There’s a perception, not unjustified, that it takes a high-priced high-powered lobbyist to get a bill passed in the Texas Legislature. But people still try to get something done with an army of volunteers. Some who are still in elementary school.
Around 100 kids from across the state came to Austin for the Texas Home School Coalition's rally day. The kids spent the day learning about the legislative process, yes they got school credit for participating, and to help support home school legislative efforts.
On Saturday the Kashmere High School Marching band, the modern day group of students carrying the name of the legendary Conrad O. Johnson-led award winning group of the late 60s, marched to lead the Save Texas Schools rally at the State Capitol in Austin to urge lawmakers to stop cutting funding to public schools and reign-in standardized testing.
With legislative discourse choking public education, activists, parents, and students descend on the capitol tomorrow for Save Texas Schools. The rally runs noon-1:30pm, but the march on state government begins at the Congress Ave. Bridge, 10:45am, led by the Kashmere HS Marching Band, descended from the famous Houston funkestra.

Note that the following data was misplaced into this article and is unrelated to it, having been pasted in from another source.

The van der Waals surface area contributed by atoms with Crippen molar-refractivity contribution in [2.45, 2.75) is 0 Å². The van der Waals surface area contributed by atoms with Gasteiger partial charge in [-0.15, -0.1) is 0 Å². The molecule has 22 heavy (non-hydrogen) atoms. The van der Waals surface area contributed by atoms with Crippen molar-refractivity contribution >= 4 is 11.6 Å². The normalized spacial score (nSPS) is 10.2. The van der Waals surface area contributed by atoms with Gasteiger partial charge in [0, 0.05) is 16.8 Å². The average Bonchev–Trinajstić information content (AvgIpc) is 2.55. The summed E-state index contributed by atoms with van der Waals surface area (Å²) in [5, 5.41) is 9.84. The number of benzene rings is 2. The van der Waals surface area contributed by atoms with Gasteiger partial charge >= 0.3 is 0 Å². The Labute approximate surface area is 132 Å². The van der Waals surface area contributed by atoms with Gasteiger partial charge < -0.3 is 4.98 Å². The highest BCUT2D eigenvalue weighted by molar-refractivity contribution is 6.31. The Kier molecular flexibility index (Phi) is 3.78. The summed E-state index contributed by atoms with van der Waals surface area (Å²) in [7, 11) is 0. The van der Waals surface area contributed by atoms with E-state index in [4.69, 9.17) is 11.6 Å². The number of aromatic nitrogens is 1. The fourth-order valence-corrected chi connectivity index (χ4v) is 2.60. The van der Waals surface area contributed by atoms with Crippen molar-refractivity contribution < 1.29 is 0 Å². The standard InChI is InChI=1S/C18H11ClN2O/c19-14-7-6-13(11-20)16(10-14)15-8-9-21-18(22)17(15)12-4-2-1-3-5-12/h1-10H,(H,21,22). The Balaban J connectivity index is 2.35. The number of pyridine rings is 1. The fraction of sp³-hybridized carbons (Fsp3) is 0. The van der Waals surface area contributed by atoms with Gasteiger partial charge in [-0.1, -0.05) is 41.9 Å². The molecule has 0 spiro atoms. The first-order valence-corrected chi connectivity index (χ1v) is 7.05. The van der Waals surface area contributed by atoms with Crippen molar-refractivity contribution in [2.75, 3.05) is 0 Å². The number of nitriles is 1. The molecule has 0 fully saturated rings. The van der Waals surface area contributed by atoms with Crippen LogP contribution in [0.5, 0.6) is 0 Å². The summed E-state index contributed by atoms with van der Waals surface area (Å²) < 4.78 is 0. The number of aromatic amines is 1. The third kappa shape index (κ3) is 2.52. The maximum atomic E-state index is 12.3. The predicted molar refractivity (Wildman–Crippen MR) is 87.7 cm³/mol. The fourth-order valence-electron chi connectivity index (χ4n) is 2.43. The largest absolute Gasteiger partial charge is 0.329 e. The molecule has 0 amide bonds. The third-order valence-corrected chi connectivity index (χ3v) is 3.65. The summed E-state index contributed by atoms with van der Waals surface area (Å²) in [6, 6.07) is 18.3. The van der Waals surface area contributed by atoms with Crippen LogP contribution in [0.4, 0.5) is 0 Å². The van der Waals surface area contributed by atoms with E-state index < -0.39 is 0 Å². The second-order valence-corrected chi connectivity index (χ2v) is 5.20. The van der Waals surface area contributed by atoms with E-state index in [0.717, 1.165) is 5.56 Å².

Originally published on Wed February 27, 2013 7:40 am
Lawmakers are thinking locally at the Capitol.
Texas House members will hear two bills today that seek to loosen rules on local agriculture by lowering restriction of raw milk sales to consumers and placing a cap on the amount of taxes levied on farmers at local markets.
Originally published on Tue February 26, 2013 9:59 am
Texas lawmakers are trying again to pass a statewide law banning texting while driving. A similar measure passed in the Texas House and Senate last legislative session, but was vetoed by Gov. Rick Perry.
The December school shooting in Newtown, Connecticut left the nation stunned and grief-stricken – and scared it could happen again.
Texas lawmakers have filed a handful of bills they say could increase security for students and peace of mind for parents. But some say those bills are more show than substance.
"A couple of bills are obviously just designed to appeal to the NRA while making it appear that they’re trying to make schools safer, when in fact they wouldn’t," says Texas State Teachers Association spokesman Clay Robison.
Originally published on Wed February 20, 2013 4:31 pm
For the first time since 2005, the Texas Senate has confirmed someone to serve a full term as head of the State Board of Education. Barbara Cargill, a Republican from The Woodlands, was appointed by Gov. Rick Perry in 2011.
Cargill has supported a measure that requires students to question evolution. State Sen. Kirk Watson, D-Austin, says Cargill reassured him that she would not allow her religious conservatism to interfere with her leadership of the board.